At the State Department, human rights have generally been a not-so-high priority. The big kahunas tend to focus on war and peace, allies and adversaries, national security and global economics.
So it came as something of a surprise when Secretary of State Mike Pompeo last week launched a bipartisan Commission on Unalienable Rights. Its task, Mr. Pompeo wrote in The Wall Street Journal, "isn't to discover new principles but to ground our discussion of human rights in America's founding principles."
Commission members "will address basic questions: What are our fundamental freedoms? Why do we have them? Who or what grants these rights? How do we know if a claim of human rights is true? What happens when rights conflict? Should certain categories of rights be inextricably 'linked' to other rights?"
Good questions and a praise-worthy initiative, yes? Not to members of the human rights establishment and their tribunes.
The New Yorker took the lead with two of its writers attacking Mr. Pompeo and the new commission. Robin Wright's piece was titled: "The Unbelievable Hypocrisy of Trump's New 'Unalienable Rights' Panel."
Serra Sippel, president of the Center for Health and Gender Equity, tells Ms. Wright what time it is: "It's time to call the Commission on Unalienable Rights what it really is: a thinly veiled religious fundamentalist panel that aims to cut back the human rights of people all over the world." (Did I mention that the panel was launched only last week?)
Kenneth Roth, executive director of Human Rights Watch says: "We don't need a commission to figure out that the Trump administration will have little credibility promoting human rights so long as the President continues to embrace autocrats." She neglects to mention that last week on Twitter, Mr. Roth praised Javad Zarif, foreign minister of the Islamic Republic of Iran.
New Yorker staff writer Masha Gessen observes that Mr. Pompeo, a West Point graduate who previously served as a member of Congress and CIA director, "was, for many years, a Sunday-school teacher and a church deacon." Ouch!
Mark Bromley, chair of "an L.G.B.T. foreign policy advocacy group," tells Ms. Gessen that he "fears the State Department is about to create a hierarchy of human rights and will place religious freedom at the top of the pyramid." He adds: "It's pretty scary."
Let me attempt to explain what's going on here, drawing on the two years I served as a commissioner on the bipartisan U.S. Commission on Religious Freedom. FoRB, for Freedom of Religion or Belief, is not at the top of the human rights pyramid. It's at the bottom.
To believe or disbelieve is the most foundational right. Until regimes stop punishing "thought crimes," there is zero chance they will progress to such rights as freedom of speech and freedom of the press. The development of human rights has to start somewhere, and FoRB is the logical place.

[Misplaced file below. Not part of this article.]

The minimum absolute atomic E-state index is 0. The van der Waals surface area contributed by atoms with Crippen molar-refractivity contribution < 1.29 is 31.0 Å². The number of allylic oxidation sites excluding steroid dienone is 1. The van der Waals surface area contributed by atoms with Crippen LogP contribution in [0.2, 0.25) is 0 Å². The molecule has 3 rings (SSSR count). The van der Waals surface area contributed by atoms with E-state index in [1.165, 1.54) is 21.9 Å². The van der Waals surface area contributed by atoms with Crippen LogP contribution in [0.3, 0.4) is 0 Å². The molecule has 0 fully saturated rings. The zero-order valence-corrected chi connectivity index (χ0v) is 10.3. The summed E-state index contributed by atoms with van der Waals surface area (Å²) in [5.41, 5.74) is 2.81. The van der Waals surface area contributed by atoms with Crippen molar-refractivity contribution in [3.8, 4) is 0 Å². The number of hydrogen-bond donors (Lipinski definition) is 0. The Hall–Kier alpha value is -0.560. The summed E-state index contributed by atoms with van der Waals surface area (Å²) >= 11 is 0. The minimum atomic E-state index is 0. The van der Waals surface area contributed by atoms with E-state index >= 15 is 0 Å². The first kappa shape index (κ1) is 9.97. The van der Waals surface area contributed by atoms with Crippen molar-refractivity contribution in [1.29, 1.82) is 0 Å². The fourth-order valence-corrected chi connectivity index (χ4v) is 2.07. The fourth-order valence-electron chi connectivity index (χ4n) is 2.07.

The New Yorker writers are smart enough to grasp this but don't want anyone detouring, however briefly, from the priorities of the human rights establishment, in particular abortion rights, LGBT rights, and migrant rights.
Ms. Gessen writes: "A troubling word in Pompeo's speech was 'citizen.' Did the Secretary of State mean that only the rights of citizens are inalienable?"
Of course, that's exactly the kind of question this commission should contemplate. But I'll take a stab at it.
America's Founders believed that "unalienable" rights were "endowed" by the "Creator." They were acutely aware that rulers could deprive citizens of these rights. They deemed such rulers illegitimate. They understood that only in a democratic society could rights be guaranteed.
That was to be accomplished by limiting state power. Re-read the Bill of Rights. Each amendment imposes restrictions on the government. "Congress shall make no law." The right to bear arms "shall not be infringed." Law officers may not conduct "unreasonable searches and seizures."
Also significant: The Founders believed in individual rights. Later, Marxist-Leninists decreed that one's rights should be determined by one's economic class.
Similarly, today's social Marxists champion "identity rights." They insist that groups they perceive as qualifying for victim status deserve enhanced rights — to be endowed by the state — while the rights granted to groups they regard as "privileged" are to be limited.
Social justice warriors have developed the habit of asserting that a right is whatever they demand and insist the state provide. I think that's conceptually flawed. A right is something everyone can have starting this minute because, as Jamie Kirchick observed in Commentary last year, "there is no scarcity of freedom that we must apportion in a judicious manner. There can never be a valid reason to 'cut' one's natural rights."
By contrast, health care, a "living wage," college tuition at no cost to students and "affordable housing" — these require resources. To provide them, the state must appropriate labor or property from some citizens to give to other citizens (or non-citizens).
Which suggests these are not "natural" or "unalienable" rights. What are they instead? Taxpayer-provided benefits, social goods or welfare-state entitlements — a different kettle of fish.
To head the commission, Mr. Pompeo named Mary Ann Glendon, a Harvard professor, former U.S. ambassador to the Vatican and author of a book on Eleanor Roosevelt's impact on human rights. She said the panel would attempt to provide clarity at a time when "basic human rights are being misunderstood by many, manipulated by many and ignored by the world's worst human rights violators."
A worthy mission, no? Not to the members of the human rights establishment and their tribunes.